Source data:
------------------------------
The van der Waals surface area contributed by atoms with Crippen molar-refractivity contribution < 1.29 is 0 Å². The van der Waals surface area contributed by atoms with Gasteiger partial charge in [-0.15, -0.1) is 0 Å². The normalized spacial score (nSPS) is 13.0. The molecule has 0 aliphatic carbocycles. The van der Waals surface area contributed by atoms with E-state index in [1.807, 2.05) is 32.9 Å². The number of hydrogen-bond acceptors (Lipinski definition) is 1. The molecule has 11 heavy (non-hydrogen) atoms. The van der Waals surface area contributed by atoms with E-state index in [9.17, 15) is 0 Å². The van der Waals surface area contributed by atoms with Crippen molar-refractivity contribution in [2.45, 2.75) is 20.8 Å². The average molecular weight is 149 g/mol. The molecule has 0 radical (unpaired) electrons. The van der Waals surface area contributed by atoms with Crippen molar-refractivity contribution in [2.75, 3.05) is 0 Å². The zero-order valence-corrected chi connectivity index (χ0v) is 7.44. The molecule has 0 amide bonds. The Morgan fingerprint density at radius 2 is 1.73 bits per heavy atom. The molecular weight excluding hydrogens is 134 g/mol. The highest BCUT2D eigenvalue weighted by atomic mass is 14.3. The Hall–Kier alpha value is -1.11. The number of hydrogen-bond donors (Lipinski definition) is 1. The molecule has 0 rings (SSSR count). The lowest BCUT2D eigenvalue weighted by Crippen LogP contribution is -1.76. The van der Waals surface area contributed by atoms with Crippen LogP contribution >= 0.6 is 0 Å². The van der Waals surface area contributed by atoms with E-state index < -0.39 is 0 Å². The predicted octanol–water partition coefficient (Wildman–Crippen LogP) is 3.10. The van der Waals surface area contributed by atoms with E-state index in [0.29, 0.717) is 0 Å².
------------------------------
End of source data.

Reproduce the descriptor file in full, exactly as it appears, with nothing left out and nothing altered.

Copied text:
The van der Waals surface area contributed by atoms with Crippen molar-refractivity contribution < 1.29 is 0 Å². The van der Waals surface area contributed by atoms with Gasteiger partial charge in [-0.15, -0.1) is 0 Å². The normalized spacial score (nSPS) is 13.0. The molecule has 0 aliphatic carbocycles. The van der Waals surface area contributed by atoms with E-state index in [1.807, 2.05) is 32.9 Å². The number of hydrogen-bond acceptors (Lipinski definition) is 1. The molecule has 11 heavy (non-hydrogen) atoms. The van der Waals surface area contributed by atoms with E-state index in [9.17, 15) is 0 Å². The van der Waals surface area contributed by atoms with Crippen molar-refractivity contribution in [2.45, 2.75) is 20.8 Å². The average molecular weight is 149 g/mol. The molecule has 0 radical (unpaired) electrons. The van der Waals surface area contributed by atoms with Crippen molar-refractivity contribution in [2.75, 3.05) is 0 Å². The zero-order valence-corrected chi connectivity index (χ0v) is 7.44. The molecule has 0 amide bonds. The Morgan fingerprint density at radius 2 is 1.73 bits per heavy atom. The molecular weight excluding hydrogens is 134 g/mol. The highest BCUT2D eigenvalue weighted by atomic mass is 14.3. The Hall–Kier alpha value is -1.11. The number of hydrogen-bond donors (Lipinski definition) is 1. The molecule has 0 rings (SSSR count). The lowest BCUT2D eigenvalue weighted by Crippen LogP contribution is -1.76. The van der Waals surface area contributed by atoms with Crippen LogP contribution >= 0.6 is 0 Å². The van der Waals surface area contributed by atoms with E-state index < -0.39 is 0 Å². The predicted octanol–water partition coefficient (Wildman–Crippen LogP) is 3.10. The van der Waals surface area contributed by atoms with E-state index in [0.29, 0.717) is 0 Å².